Emacs-based workflow

I’m trying to set-up an (efficient) Emacs-based workflow to develop Julia code (on a linux system).

Currently, here is what I’m using:

  • I have a live Julia REPL in an ansi-term buffer, which uses Revise to update the Julia code as I edit source files. I’m currently using my own isend-mode package to interact with this buffer and evaluate Julia code blocks, but am thinking of trying @Tamas_Papp’s julia-repl instead1.

  • In order to search for something in the documentation, I use zeal and zeal-at-point. But I don’t like spawning an external process (and window), especially when most of this documentation (and more) is available from Julia itself in a form that could easily be browsed within Emacs (but I haven’t found any readily-available tool to do this).

  • In order to search for and (jump to) function definitions, I’m using InteractiveCodeSearch.jl. Again, I’d like to streamline the process of looking for the definition of the function at point (which I don’t think would be too difficult; I might try to develop a package to do it if I get around to it…)

Some of the points bothering me might very well be fixed by LanguageServer and lsp-mode, but I haven’t been able to successfully set these up yet. I had difficulties installing LanguageServer, and then had some trouble with lsp-julia2. In your opinion, is it worth to invest some time to make it work?

On another note, one thing I lack is the ability to quickly run tests. In most other languages (like C++ or Python), I would set up compilation commands to build and/or test my program, and bind them to a single key so that I can speed-up development cycles. In Julia, I use the same technique to run thorough tests (as in julia -O3 --project runtests.jl), but long startup times prevent me from running these too often. Most of the time, I simply go to the REPL and hit upRET. But I don’t like this process very much, since it sometimes interferes with other experiments I made in the REPL (and e.g. the last command is not what I thought it would be).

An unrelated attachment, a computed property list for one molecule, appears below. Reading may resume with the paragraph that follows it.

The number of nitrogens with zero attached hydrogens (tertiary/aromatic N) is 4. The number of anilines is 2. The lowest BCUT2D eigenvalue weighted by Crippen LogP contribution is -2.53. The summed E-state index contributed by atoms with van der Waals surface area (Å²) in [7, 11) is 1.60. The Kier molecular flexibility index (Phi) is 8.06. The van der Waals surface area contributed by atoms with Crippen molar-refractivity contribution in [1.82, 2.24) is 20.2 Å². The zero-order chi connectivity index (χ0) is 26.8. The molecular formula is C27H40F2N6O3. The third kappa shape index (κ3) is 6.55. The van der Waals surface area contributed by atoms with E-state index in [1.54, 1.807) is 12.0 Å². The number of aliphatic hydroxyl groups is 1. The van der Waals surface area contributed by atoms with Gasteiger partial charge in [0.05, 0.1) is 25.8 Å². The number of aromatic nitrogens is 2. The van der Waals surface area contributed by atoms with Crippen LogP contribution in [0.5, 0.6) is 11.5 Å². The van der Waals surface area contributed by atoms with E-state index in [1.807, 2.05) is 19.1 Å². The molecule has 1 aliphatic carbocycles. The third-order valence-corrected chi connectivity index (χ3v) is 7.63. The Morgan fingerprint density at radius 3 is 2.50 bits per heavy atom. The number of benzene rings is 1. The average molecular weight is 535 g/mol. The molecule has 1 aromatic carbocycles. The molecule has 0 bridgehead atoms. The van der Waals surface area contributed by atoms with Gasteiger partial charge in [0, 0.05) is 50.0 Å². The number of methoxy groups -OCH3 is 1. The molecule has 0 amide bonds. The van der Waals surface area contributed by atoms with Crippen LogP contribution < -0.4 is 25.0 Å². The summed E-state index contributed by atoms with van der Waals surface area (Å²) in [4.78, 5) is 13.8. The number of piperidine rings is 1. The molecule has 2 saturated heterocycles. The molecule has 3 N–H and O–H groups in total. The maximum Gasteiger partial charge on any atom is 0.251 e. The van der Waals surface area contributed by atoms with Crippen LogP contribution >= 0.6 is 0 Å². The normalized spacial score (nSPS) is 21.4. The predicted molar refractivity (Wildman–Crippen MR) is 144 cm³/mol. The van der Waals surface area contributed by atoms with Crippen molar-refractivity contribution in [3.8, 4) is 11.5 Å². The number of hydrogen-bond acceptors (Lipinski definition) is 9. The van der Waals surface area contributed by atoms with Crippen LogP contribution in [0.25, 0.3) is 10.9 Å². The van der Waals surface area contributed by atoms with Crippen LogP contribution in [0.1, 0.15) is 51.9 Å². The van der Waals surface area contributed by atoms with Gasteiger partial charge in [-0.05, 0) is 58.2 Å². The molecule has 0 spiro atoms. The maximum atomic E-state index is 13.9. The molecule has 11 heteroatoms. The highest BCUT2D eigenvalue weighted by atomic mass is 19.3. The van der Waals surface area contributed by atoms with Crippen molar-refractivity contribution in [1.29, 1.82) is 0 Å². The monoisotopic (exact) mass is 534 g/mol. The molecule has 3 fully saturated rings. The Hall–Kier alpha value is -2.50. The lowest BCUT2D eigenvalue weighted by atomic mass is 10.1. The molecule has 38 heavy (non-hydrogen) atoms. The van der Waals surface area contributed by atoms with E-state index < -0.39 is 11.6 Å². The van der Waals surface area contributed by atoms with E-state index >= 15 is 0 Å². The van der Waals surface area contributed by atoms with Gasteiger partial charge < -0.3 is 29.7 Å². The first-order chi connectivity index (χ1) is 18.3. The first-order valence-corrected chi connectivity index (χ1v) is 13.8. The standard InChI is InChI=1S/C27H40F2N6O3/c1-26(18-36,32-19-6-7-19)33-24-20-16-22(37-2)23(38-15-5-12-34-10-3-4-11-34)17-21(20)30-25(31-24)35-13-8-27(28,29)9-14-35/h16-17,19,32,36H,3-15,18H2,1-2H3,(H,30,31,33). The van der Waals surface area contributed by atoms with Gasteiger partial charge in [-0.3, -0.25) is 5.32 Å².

Have I blatantly missed anything? Do you (Emacs users) have entirely different workflows? Are you facing some of the same issues?

1 in particular, julia-repl's use of bracketed paste might solve some quirks I have with isend-mode when sending indented blocks.

2 I tried to use @gdkrmr’s fork of lsp-julia (which seemed to be the most up-to-date) and had strange Emacs errors. At first sight, it looked like these might be due to incompatibilities between recent lsp-mode versions and my outdated Emacs-25; I’ll have to investigate.


I’ve been using this interface to jupyter for my Julia REPL for the past several months, and it’s been lovely. There’s actually some julia-specific code in the repo to make Julia’s REPL a bit more friendly rather than just a generic jupyter prompt like provided by e.g. ob-ipython.